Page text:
Among one of many anniversaries this year to make you feel old, the 25th anniversary of the Sony PlayStation marks a milestone in the longevity of one of gaming’s biggest names. Cue the nostalgia. It has really been that many years since the first Sony gaming console was released. Following an era when Nintendo reigned supreme and riding the wave of 3D graphics that were to become the norm, the PlayStation became iconic.
The original PlayStation – aka the PSX or PS1 – sold 100,000 units on its first day at retail and over time, went onto sell over 100 million units. President of Sony Interactive Entertainment Jim Ryan said this week that the PlayStation “struck a chord with the gaming community” by offering “experiences beyond what anyone could ever imagine was possible with a home console.” Here are just some of the most iconic games of the original PlayStation.
Before he became famous for God of War, designer David Jaffe and his pals at SingleTrac Entertainment livened up the PlayStation with the first in a fondly remembered series. Twisted Metal takes demolition derby to its post-apocalyptic extreme with over-the-top weapons and vehicles and colorful characters driving them all. Twisted Metal offered not just destruction, but personality even in the early days of polygonal action.
This horror progenitor cast the mold from which many games have been made. Dino Crisis, Parasite Eve 2 even the Last of Us and Bioshock all owe a great debt to Resident Evil. Creative director Shinji Mikami and his team created an unforgettable and unsettling game, throwing players into a zombie-infested mansion on the outskirts of a city in chaos. Weird puzzles, creepy atmosphere and pioneering jump-scares made this a PlayStation classic.
It’s been over a decade since the last mainline installment in this cult favorite horror series, but the PlayStation generation holds this one in high regard. Where Resident Evil triumphs sheer terror and jump scares, Silent Hill emphasizes surreal menace and psychological dread. The game leveraged technical limitations as an excuse to blanket a sleepy town in fog, where one’s worst imagined fears and very real monsters hide.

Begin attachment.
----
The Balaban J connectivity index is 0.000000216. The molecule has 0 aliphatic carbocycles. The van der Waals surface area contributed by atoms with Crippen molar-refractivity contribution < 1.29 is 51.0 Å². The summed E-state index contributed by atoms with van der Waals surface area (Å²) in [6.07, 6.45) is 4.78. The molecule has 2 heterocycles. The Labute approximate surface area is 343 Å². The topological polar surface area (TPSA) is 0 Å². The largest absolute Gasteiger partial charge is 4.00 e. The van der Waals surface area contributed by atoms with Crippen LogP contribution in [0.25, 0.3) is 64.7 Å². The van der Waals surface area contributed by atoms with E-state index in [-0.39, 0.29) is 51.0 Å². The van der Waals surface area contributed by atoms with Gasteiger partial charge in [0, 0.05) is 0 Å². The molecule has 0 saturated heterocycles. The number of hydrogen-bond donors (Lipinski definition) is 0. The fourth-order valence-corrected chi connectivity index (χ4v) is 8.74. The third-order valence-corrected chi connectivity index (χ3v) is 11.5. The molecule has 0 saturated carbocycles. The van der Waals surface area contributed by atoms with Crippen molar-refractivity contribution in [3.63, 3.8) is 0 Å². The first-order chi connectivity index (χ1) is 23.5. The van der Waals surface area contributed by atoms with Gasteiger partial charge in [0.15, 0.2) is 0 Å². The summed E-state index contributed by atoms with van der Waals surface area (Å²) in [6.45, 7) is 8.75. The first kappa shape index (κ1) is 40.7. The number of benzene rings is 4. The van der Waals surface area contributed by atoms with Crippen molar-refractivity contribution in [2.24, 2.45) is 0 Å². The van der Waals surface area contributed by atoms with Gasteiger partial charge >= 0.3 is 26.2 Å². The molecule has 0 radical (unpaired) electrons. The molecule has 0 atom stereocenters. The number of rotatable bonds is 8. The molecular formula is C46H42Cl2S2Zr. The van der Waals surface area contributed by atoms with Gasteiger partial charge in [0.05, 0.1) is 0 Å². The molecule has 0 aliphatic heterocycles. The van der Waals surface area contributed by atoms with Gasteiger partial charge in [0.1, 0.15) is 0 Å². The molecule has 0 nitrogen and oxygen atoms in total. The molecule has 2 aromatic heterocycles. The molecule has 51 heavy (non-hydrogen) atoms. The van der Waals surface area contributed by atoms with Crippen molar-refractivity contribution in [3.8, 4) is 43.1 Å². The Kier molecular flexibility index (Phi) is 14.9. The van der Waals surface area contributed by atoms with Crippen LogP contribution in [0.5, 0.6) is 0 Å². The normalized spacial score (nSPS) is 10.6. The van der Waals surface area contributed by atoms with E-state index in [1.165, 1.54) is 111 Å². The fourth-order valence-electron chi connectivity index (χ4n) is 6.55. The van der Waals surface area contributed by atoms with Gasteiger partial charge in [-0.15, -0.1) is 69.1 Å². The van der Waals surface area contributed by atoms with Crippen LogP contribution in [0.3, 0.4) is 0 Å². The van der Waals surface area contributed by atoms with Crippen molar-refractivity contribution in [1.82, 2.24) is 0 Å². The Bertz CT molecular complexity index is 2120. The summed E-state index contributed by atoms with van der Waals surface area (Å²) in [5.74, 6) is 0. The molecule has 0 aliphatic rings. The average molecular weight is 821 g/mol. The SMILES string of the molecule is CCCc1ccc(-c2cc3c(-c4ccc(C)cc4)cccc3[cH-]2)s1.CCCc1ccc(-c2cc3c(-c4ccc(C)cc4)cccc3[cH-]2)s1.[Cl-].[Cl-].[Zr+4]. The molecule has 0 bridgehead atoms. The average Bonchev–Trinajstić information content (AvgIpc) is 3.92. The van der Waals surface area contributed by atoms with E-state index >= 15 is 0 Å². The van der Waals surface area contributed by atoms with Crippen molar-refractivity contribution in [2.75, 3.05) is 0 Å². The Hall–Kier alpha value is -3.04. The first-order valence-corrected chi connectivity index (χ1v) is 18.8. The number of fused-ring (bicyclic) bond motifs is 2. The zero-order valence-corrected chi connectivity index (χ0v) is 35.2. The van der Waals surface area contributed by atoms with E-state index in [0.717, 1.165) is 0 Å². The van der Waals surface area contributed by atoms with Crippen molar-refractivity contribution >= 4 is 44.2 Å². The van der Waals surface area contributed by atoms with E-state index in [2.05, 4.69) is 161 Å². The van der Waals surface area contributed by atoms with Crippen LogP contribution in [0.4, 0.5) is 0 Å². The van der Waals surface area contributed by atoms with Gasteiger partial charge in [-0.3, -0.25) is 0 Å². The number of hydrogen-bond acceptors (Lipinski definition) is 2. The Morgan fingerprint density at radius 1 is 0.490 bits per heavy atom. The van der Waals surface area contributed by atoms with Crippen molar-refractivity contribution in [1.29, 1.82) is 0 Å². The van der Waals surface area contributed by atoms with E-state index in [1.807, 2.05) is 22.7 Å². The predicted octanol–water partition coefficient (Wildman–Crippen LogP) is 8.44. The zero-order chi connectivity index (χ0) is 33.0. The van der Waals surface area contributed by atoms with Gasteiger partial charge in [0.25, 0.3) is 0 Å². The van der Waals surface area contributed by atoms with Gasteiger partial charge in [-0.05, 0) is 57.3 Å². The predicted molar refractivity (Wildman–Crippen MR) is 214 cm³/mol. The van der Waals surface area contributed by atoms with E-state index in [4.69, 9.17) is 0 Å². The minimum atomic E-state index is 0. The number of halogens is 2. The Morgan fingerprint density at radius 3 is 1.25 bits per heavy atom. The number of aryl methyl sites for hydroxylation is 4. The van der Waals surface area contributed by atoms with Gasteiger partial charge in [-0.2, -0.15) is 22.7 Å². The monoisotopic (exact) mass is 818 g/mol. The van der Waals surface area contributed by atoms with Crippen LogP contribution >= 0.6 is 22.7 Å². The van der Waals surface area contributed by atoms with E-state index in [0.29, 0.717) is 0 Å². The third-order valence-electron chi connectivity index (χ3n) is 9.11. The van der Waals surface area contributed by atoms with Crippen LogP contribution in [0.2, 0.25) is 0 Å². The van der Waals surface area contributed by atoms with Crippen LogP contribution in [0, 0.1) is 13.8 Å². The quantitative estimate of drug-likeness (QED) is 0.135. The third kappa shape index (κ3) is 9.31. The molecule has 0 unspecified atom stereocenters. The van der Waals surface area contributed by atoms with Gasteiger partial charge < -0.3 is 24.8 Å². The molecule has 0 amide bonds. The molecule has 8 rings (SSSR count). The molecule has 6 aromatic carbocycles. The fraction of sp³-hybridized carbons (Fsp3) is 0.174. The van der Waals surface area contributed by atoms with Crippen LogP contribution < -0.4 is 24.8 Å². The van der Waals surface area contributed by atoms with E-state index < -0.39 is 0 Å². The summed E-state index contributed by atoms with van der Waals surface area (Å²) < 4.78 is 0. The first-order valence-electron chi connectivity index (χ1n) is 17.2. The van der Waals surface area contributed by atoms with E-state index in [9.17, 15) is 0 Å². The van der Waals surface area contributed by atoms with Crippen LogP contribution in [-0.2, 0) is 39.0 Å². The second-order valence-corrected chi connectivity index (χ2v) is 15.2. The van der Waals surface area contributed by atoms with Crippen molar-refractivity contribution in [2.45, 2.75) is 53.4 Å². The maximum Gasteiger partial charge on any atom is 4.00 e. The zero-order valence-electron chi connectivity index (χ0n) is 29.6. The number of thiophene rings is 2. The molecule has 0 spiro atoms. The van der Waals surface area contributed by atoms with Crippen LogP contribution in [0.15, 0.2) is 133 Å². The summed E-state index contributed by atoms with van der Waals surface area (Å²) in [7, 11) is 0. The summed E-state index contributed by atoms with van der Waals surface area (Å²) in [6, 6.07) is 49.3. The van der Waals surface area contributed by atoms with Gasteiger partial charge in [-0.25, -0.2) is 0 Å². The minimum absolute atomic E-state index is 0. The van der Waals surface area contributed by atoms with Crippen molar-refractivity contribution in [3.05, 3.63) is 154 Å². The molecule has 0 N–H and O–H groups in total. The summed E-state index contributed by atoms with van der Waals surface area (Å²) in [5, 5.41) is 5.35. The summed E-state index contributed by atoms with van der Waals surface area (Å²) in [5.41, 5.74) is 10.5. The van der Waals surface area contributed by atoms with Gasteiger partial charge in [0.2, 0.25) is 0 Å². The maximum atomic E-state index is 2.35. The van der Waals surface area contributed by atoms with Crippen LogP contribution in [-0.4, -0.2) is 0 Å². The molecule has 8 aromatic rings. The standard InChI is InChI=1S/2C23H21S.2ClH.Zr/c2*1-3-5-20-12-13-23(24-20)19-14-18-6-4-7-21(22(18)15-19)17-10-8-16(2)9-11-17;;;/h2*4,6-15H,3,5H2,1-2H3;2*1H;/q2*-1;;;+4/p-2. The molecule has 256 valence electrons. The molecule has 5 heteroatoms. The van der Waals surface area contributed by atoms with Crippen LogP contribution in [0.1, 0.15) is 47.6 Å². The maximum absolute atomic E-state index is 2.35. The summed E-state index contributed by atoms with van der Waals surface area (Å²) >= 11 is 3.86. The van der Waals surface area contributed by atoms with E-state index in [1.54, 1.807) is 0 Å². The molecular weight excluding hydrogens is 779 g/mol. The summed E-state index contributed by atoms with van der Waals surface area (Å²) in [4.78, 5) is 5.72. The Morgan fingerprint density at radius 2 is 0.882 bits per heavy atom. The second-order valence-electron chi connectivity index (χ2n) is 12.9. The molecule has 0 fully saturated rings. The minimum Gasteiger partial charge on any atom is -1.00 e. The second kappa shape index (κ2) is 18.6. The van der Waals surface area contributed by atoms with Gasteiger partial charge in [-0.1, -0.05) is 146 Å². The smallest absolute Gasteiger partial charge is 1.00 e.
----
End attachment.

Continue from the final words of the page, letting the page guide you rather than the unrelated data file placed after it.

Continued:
Back in the 90s, every console was expected to have their own Mario or Sonic: a fun-loving hero that dashes about colorful environments collecting loot and knocking enemies around. For the PlayStation, that hero was Crash Bandicoot, a quirky spinning marsupial who fights mad scientists. Gameplay in the original Crash was fairly standard for the genre, but the series became one of the few Western franchises to find success in Japan.
Whereas Crash Bandicoot was a top-notch stab at the 3D action/adventure genre, Tomb Raider signified a radical departure from cutesy, cartoony mascots. Tomb Raider tasked players with a combination of puzzles, combat and exploration the likes of which hadn’t seen before. Lara Croft became one of gaming’s most iconic characters with a ‘career’ that continues to this day.
Final Fantasy VII
Arguably one of the most beloved games of all time, this iteration of the never-ending Japanese RPG series was a breakout success. Originally developed for Nintendo, Final Fantasy VII was so far ahead in what could be done on a Nintendo console that developer Square Enix took the game to Sony.
While the chunky graphics haven’t aged well, its characters – such as mercenary Cloud Strife and the nihilistic foe Sephiroth – remain iconic and turning points in its story – such as the death of a certain playable character – are among the most memorable in the collective gaming consciousness.
Metal Gear Solid
A sequel to two lesser-known games from creative director Hideo Kojima, Metal Gear Solid casts you as special ops soldier Solid Snake as he infiltrates the hideout of a renegade special forces unit that threatens America with a nuclear strike. The series pioneered the idea of tactical stealth as an action-adventure game, giving you many skills and tools to wage your one-man mission against an entire base aligned against you.
Castlevania: Symphony of the Night
Castlevania was already a storied franchise before Symphony of the Night was loosed upon the gaming world, expanding the series’ already beloved platforming gameplay with non-linear exploration and gear-based progression now dubbed “Metroidvania” or even “Igavania” after director Koji Igarashi.
It used expansive CD storage to stuff the game filled with a castle’s worth of rich 2D sprites – rather than the crude 3D graphics being insisted upon by the industry at the time – and an elaborate story veiled by a false ending. Symphony of the Night’s bold creative choices remain influential today.
Which of these games did you play back in the day?